1. Aga. An aga is this great big heavy kitchen stove. The right side of it stays hot all the time. Not the outside part of the doors or the top of the stove but the two grills on top and 3 ovens. Anytime you want to cook something, you really don't need anything but the aga. But for those periods that are too warm seasonally, the aga gets turned off and the family uses the left side which is a traditional stove top and two independently controlled ovens. The aga tends to keep the entire lower floor warm because it constantly emits heat. Each one of the aga ovens on the right side has a specific heat range from not very hot, to med hot, to very hot. Hotest on the top right. The two round grills on the top right are heat sources to be used like burners. The left one is super hot and the right one is medium hot.
2. Tube Station Escalators. These steep escalators are amazing to ride on. They are like a very steep, moving tunnel. The signs on the right side say to stand on the right if not moving. That leaves the left side for people in a hurry who want to pass.
3. Narrow door ways. I've seen this phenomenen in many places around Europe. The first place I saw it was in Amsterdam. Someone told us in Amsterdam that hundreds of years ago, when the buildings were built, the government taxed according to how large the doorways were. So people built houses with extremely small doors. I saw one of these doors in London and took a photo of it. This door looks to be about 18" wide (maybe 24" but not more). Keep in mind that this is not common.
4. Medievel castles. It's amazing to walk into a building that is over 1000 years old. Many are even older.
5. Beautiful gardens. The English take exceptional pride in their gardens. And they have absolutely lovely gardens. But let's be fair here. It rains ALOT and it's incredibly green here, everywhere you look. I could even be a good gardener here. I live in a semi-desert area which is in a drought right now. I have to go out and hand water every day in the summer to keep the plants alive.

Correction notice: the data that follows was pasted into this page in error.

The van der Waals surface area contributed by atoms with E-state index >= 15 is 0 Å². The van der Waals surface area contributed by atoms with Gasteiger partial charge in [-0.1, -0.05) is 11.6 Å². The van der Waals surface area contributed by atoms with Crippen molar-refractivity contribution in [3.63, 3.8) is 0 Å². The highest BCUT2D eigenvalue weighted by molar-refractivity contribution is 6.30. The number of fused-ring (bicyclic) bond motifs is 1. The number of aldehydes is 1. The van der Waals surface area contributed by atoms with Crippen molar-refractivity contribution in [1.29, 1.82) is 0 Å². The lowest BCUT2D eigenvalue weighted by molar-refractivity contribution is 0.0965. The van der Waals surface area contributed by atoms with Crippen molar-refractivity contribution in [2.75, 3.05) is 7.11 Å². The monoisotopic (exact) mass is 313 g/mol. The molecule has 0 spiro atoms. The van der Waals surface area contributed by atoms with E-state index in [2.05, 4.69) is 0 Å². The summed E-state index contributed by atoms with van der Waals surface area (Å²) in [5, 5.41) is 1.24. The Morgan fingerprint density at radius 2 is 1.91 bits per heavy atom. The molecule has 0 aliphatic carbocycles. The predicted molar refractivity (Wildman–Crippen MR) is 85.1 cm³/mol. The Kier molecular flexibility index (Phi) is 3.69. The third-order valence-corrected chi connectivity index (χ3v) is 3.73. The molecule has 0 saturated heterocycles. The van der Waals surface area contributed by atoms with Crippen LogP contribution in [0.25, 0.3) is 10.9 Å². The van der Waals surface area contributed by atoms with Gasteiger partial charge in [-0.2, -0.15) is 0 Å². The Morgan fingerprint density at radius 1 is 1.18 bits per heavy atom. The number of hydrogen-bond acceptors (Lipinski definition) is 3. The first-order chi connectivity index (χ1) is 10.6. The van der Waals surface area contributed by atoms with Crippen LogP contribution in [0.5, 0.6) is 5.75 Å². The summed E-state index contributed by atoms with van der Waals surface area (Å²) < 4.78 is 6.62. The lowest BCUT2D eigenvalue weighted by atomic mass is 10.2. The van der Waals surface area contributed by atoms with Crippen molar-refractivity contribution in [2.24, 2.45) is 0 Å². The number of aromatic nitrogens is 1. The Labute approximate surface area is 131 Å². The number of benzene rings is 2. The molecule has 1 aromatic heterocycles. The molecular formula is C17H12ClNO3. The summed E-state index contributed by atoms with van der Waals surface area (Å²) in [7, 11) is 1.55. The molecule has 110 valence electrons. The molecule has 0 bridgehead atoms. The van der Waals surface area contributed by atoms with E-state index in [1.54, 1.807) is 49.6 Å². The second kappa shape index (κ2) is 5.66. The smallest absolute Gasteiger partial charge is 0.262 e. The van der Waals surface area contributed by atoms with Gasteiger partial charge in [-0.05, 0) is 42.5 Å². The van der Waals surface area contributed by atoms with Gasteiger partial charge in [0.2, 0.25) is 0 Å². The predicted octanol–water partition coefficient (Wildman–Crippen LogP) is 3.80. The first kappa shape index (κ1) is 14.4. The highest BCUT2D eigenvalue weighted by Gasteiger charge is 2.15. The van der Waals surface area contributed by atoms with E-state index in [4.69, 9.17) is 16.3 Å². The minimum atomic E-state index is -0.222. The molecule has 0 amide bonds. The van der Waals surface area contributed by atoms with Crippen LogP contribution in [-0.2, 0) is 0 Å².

6. Georgeous train stations. Look at this lovely glassed in train station.
7. Old churches and grave yards. I'm just facinated by them. I love walking around looking at the ancient headstones from the 17 & 1800s.
10. Victoria & Albert Museum. This museum focuses on textiles but there are so many other amazing things here. They have a cast room where copies of famous sculptures reside. Michaelangelo's 'David' in it's exact replica, including size, is there. The most famous Persian rug in the world is residing in the museum right now (in the Islamic gallery) in a ginormous glass case. It's only lit for 10 minutes on the hour and half hour to retain the brightness of it's colors. Rafael's cartoon's have their own very large room. Cartoon's by definition were drawings or paintings of a rug or tapestries to be woven from. So these are huge paintings that were painted onto strips of cloth or paper that were glued together. You could get lost in the marble sculpture area. The V&A has a room full of samples of textiles. Unfortunately, the room is dimly lit to retain the colors of the fabrics and it's a bit hard to see the colors very well. But there must be absolutely thousands of pull out drawers.